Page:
These systems are designed to produce and distribute a certain amount and temperature of air to heat and cool the home. Unfortunately, a large percentage of that air is lost along the way due to duct leakage. Up to 47% of the air your customers paid to heat or cool can be lost through holes, gaps and poor connections in ductwork. If there is an air handler in the attic as well, it can suck contaminates like mouse feces, mold spores and dust from the attic into the ducts, and be distributed right into the living areas, potentially causing and making it worse for allergy and asthma suffers. Placing ducts in attics is possibly the worst decision made by builders and contractors.
These problems and the epidemic of discomfort and poor health they cause create a tremendous opportunity for HVAC contractors. You are in the best position to add air sealing and insulation products and services to the jobs you’re currently selling and installing. Your customers and prospect are already contacting you to solve their comfort and indoor air quality issue. Many of you have 100’s if not 1000’s of service agreement customers that can be easily marketed to for these add on products. In many parts of the country, you already have sales and service people in attic, literally stepping over these added sales opportunities.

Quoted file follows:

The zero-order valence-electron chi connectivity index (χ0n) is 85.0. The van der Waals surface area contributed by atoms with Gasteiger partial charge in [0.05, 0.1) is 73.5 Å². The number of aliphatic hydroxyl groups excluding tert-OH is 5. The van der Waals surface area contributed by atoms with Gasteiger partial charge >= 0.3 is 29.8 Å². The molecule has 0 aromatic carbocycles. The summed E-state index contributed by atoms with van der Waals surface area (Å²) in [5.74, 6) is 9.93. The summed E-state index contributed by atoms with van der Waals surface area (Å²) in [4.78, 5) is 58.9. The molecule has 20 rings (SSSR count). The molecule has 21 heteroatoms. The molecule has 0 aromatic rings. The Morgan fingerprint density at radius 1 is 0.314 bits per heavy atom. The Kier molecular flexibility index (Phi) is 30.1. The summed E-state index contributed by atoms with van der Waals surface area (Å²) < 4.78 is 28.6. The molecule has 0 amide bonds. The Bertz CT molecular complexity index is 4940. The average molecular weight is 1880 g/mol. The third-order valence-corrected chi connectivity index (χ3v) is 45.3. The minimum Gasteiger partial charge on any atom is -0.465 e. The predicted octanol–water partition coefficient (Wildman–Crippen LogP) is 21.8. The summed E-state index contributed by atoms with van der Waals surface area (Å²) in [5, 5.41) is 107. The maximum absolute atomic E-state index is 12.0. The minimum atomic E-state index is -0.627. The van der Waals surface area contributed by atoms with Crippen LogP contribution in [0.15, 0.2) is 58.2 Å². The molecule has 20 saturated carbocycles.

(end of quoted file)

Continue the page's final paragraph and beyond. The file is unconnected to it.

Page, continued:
In reality, if you’re not sealing up attic floors and ducts in attics, and insulating attic floors to reduce heating and cooling loads, you could be installing over-sized equipment and you may not be offering a comprehensive and complete comfort solution to your customers.
And here’s the kicker – your customers are buying insulation now – so it might as well be you that helps them buy the right job, installed the correct way!
- The 3 Worst Mistakes Home Builders and Contractors Make in Attics - January 2, 2019
- Removing Constraints in Your Business - October 3, 2018
- How to Air Seal an Attic “Right and Tight” – Part 2 - August 3, 2018
Posted In: Building Performance, Residential Buildings
BECOME AN ACCA MEMBER